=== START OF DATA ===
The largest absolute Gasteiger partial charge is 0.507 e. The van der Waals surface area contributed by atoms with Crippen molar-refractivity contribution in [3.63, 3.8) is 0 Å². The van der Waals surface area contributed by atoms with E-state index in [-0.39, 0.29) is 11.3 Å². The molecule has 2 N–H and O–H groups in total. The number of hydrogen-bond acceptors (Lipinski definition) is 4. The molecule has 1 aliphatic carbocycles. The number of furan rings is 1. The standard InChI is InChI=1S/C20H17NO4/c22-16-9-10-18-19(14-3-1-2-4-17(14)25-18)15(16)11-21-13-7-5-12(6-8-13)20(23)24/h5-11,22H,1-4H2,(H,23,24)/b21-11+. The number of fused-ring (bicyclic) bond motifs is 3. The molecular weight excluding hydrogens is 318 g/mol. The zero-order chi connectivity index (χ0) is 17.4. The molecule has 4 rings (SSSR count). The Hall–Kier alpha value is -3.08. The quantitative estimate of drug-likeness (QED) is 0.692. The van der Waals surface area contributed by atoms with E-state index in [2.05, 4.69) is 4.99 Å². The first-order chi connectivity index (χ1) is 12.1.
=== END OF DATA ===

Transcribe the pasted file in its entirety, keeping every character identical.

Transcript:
The largest absolute Gasteiger partial charge is 0.507 e. The van der Waals surface area contributed by atoms with Crippen molar-refractivity contribution in [3.63, 3.8) is 0 Å². The van der Waals surface area contributed by atoms with E-state index in [-0.39, 0.29) is 11.3 Å². The molecule has 2 N–H and O–H groups in total. The number of hydrogen-bond acceptors (Lipinski definition) is 4. The molecule has 1 aliphatic carbocycles. The number of furan rings is 1. The standard InChI is InChI=1S/C20H17NO4/c22-16-9-10-18-19(14-3-1-2-4-17(14)25-18)15(16)11-21-13-7-5-12(6-8-13)20(23)24/h5-11,22H,1-4H2,(H,23,24)/b21-11+. The number of fused-ring (bicyclic) bond motifs is 3. The molecular weight excluding hydrogens is 318 g/mol. The zero-order chi connectivity index (χ0) is 17.4. The molecule has 4 rings (SSSR count). The Hall–Kier alpha value is -3.08. The quantitative estimate of drug-likeness (QED) is 0.692. The van der Waals surface area contributed by atoms with E-state index in [2.05, 4.69) is 4.99 Å². The first-order chi connectivity index (χ1) is 12.1.